Throughout the years there have been many arguments on how to educate and in whether changing the mode of education, and what is the best strategic concept to be used in mainly public schools. In the article “The Banking concept of Education”, Paulo Freire is leading an influential figure to guide students into helping them develop their critical thinking and consciousness of freedom. He noticed and studied a dichotomy between the teacher and the student, and realized that there is a “banking concept” being presented in the modern education(Freire 319). He refers to this “banking concept of education” to be a fractional action of communication from the teacher to the student. However, in liberating education, which is called “problem-posing” in Freire’s article, perfectly results in the liberation of the students, students and teachers carry on a dialogue to teach one another. The world is seen as always in the process of becoming, students are seen as parts of that. Therefore, students are active, becoming empowered to criticize the world and so change it. For my English 122 class, I was totally attractive and paid full of attention in the class discussion. Whenever we were assigned into a group and begin to discuss various topics, I was actively participated into the discussion, I would hostly say that each one of us always learn something new from others. Even some question required critical thinking, I welcome to open mind discuss it and totally love this class, thus I am taking with the same instructor for my English 126 class this semester. Problem-posing education allows the students to be creative in their learning and really expand their learning techniques because it depends on communication, where students are encouraged to ask question, recognized the relationship between people and the world, and lead to transformation. More in other way this style of education allows people to develop their human natures fully. At the...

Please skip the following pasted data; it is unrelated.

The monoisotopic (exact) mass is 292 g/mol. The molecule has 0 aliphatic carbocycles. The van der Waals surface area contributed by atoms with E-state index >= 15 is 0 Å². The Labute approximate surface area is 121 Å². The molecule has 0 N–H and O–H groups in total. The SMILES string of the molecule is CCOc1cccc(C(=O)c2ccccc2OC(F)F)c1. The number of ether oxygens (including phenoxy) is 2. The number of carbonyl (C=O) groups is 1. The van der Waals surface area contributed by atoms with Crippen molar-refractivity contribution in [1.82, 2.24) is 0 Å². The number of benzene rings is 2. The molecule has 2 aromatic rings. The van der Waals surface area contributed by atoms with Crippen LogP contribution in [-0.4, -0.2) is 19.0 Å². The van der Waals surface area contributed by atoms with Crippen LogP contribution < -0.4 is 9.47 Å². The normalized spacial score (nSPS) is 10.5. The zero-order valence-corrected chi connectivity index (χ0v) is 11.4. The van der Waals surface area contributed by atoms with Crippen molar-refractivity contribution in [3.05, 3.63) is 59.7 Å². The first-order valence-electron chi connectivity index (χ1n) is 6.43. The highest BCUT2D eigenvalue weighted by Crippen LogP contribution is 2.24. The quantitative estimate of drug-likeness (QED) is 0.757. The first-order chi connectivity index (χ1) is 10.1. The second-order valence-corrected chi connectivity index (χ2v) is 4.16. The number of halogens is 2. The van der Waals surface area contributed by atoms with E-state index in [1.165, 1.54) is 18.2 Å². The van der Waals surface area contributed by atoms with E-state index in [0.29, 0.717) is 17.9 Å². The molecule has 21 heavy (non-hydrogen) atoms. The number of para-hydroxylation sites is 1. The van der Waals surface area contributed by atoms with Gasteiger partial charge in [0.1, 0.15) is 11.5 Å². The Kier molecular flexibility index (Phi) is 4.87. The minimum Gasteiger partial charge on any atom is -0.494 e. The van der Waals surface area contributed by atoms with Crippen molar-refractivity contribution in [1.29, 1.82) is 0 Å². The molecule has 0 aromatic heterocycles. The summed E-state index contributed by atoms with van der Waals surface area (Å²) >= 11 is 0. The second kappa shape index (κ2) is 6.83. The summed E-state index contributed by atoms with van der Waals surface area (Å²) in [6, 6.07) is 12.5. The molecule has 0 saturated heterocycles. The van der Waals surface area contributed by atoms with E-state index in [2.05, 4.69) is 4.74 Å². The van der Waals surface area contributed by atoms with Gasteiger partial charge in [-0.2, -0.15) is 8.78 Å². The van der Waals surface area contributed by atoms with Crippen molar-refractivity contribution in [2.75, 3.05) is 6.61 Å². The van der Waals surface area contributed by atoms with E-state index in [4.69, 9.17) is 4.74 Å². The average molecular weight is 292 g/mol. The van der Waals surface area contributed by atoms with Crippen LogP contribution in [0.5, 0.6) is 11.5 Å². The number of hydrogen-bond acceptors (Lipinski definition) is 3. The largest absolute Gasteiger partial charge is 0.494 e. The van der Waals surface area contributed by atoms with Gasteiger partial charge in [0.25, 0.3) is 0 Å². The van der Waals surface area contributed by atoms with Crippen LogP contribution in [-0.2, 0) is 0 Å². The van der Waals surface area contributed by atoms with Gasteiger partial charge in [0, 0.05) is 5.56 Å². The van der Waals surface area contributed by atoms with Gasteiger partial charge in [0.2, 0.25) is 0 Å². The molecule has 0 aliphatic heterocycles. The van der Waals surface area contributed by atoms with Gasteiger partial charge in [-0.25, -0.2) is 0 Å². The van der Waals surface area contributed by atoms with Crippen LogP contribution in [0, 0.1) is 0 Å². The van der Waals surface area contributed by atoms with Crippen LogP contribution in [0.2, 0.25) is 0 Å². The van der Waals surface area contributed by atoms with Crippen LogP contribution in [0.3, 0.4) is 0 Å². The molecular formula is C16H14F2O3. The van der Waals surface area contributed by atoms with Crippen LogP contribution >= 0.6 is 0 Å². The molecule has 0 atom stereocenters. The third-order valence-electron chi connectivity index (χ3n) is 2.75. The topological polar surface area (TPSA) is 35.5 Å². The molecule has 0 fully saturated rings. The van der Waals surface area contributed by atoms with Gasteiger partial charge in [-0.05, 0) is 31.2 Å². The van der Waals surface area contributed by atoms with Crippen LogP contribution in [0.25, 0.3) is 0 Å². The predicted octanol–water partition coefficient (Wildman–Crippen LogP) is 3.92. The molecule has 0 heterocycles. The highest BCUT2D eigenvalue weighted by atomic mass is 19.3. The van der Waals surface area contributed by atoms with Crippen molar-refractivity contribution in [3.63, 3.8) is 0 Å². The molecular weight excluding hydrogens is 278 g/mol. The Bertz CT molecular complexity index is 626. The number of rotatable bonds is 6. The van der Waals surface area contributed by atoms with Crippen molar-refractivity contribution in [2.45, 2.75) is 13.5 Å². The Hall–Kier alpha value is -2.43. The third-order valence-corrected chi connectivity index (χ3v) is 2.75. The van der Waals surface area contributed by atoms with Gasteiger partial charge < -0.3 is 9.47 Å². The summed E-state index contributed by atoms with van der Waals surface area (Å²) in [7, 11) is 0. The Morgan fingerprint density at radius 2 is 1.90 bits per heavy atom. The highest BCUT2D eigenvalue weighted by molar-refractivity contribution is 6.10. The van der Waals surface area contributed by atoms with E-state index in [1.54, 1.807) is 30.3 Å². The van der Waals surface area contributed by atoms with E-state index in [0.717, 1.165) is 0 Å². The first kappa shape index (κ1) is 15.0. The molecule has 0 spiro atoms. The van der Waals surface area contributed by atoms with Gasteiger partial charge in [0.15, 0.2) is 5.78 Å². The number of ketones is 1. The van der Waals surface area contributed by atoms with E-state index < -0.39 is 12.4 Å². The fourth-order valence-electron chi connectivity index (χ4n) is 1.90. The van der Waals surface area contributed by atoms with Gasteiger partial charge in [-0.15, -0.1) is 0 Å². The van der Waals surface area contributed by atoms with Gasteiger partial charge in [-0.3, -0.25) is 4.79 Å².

Cited: Freire Paulo. “The ‘Banking’ Concept Of Education.” Ways of Reading Ninth Edition. Bartholomae David, Anthony Petrosky. Boston; Bedford/St. Martin’s, 2011, 316~329.
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